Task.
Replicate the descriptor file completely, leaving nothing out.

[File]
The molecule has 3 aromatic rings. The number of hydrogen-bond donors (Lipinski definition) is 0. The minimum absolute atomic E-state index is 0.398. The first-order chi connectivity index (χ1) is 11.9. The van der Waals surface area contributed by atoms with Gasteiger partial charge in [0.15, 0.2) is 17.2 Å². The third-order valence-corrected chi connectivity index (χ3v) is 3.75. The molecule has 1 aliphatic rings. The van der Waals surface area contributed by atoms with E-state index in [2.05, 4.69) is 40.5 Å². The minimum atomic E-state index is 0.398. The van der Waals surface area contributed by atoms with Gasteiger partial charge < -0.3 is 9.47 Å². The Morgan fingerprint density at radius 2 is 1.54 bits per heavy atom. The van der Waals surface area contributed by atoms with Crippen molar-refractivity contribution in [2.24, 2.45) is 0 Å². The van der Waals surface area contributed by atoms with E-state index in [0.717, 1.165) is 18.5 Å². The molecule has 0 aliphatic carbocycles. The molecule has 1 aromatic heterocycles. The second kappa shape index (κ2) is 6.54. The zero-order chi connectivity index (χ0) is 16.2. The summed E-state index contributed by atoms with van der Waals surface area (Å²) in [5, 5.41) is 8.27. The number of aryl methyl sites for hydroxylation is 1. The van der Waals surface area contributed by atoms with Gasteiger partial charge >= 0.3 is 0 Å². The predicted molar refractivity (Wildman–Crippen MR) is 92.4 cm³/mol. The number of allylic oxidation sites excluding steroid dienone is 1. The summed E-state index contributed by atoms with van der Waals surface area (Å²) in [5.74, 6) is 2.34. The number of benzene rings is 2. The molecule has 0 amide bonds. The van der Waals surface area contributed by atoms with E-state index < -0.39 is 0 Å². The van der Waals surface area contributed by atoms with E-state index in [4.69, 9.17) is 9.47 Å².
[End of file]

The molecule has 3 aromatic rings. The number of hydrogen-bond donors (Lipinski definition) is 0. The minimum absolute atomic E-state index is 0.398. The first-order chi connectivity index (χ1) is 11.9. The van der Waals surface area contributed by atoms with Gasteiger partial charge in [0.15, 0.2) is 17.2 Å². The third-order valence-corrected chi connectivity index (χ3v) is 3.75. The molecule has 1 aliphatic rings. The van der Waals surface area contributed by atoms with E-state index in [2.05, 4.69) is 40.5 Å². The minimum atomic E-state index is 0.398. The van der Waals surface area contributed by atoms with Gasteiger partial charge < -0.3 is 9.47 Å². The Morgan fingerprint density at radius 2 is 1.54 bits per heavy atom. The van der Waals surface area contributed by atoms with Crippen molar-refractivity contribution in [2.24, 2.45) is 0 Å². The van der Waals surface area contributed by atoms with E-state index in [0.717, 1.165) is 18.5 Å². The molecule has 0 aliphatic carbocycles. The molecule has 1 aromatic heterocycles. The second kappa shape index (κ2) is 6.54. The zero-order chi connectivity index (χ0) is 16.2. The summed E-state index contributed by atoms with van der Waals surface area (Å²) in [5, 5.41) is 8.27. The number of aryl methyl sites for hydroxylation is 1. The van der Waals surface area contributed by atoms with Gasteiger partial charge >= 0.3 is 0 Å². The predicted molar refractivity (Wildman–Crippen MR) is 92.4 cm³/mol. The number of allylic oxidation sites excluding steroid dienone is 1. The summed E-state index contributed by atoms with van der Waals surface area (Å²) in [5.74, 6) is 2.34. The number of benzene rings is 2. The molecule has 0 amide bonds. The van der Waals surface area contributed by atoms with E-state index < -0.39 is 0 Å². The van der Waals surface area contributed by atoms with E-state index in [4.69, 9.17) is 9.47 Å².